Tom's Blog

Tuesday, October 7, 2008

Collecting yellow giant hyssop seeds

Yellow giant hyssop (Agastache nepetoides) is a State Threatened species that is found in open woods and savannas. We have had it growing fairly well for about 10 years and have contributed seed to some other savanna restorations in southern Wisconsin. It is found in only a few counties in the southern part of the state, and even in these counties it is not very common.

Our seeds came from a Dane County source. When we first planted, this species grew very well, but then seemed to fade out. This year it is back again, and there are enough plants so that we can collect seed.

This plant is in the snapdragon family, and the small flowers are not especially showy. When seed formation occurs, the seed receptacle opens but the tiny seeds remain inside in a cup-shaped structure and slowly sift out. This gives a clue to how to collect the seeds. You cut the seed heads off carefully, holding them vertically, and then carefully turn them upside down into your collecting bucket. A lot of the seeds spill out then and can be seen in the bottom of the bucket (see photo below).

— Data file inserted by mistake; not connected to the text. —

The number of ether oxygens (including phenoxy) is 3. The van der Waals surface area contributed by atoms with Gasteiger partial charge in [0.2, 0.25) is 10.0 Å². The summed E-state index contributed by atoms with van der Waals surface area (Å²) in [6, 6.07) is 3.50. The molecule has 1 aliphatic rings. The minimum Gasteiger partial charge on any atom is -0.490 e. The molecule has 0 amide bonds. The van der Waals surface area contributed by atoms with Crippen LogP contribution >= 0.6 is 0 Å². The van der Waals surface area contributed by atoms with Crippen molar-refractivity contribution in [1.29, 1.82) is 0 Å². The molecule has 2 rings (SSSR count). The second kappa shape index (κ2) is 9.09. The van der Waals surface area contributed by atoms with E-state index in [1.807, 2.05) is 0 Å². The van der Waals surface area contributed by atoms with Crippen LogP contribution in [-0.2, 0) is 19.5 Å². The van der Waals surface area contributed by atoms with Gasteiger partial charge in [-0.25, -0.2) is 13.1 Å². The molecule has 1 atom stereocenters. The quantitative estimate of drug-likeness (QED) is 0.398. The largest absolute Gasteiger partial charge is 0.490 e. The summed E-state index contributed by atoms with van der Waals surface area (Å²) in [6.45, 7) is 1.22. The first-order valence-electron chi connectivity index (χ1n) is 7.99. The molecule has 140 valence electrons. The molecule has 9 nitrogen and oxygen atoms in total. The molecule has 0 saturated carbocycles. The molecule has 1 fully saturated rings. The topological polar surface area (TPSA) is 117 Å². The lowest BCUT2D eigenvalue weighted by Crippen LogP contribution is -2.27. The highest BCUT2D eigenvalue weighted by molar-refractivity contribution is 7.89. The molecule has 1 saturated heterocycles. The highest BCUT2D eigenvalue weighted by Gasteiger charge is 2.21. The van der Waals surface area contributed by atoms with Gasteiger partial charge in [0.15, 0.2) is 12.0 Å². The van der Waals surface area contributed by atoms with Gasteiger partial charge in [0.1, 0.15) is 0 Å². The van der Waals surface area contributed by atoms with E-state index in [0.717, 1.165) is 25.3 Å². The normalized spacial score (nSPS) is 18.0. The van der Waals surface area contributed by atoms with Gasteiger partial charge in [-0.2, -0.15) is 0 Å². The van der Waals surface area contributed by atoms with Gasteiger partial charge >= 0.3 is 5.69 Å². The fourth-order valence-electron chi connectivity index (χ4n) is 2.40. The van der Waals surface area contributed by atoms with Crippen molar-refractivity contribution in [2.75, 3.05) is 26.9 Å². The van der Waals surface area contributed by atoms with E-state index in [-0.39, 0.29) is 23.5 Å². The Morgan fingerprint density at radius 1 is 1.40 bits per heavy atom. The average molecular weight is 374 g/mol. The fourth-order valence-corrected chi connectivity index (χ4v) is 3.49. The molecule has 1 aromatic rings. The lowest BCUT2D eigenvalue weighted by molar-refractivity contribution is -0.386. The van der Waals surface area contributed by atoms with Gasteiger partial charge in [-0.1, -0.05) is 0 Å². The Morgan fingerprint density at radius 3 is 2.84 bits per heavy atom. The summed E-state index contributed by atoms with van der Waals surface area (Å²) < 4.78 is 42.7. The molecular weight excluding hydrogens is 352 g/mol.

Not all the seeds are released in this way, and the rest must be removed by handwork or with a hammer mill. Once all the seeds are out, the crude seed material is purified by screening through a fine mesh.

There is also another hyssop that thrives in savannas, purple hyssop (Agastache scrophulariaefolia). We were given a small amount of seed from a nearby site and introduced this also about 10 years ago. For many years we had just a few plants, but in recent years it has spread well through the savannas. In fact, we had one site this year in Unit 13 that had both species flourishing side by side.

Once they set seeds, these two species look very much alike, and one has to pay special attention to the leaves, stem, and shape of the seed head to determine which is which.


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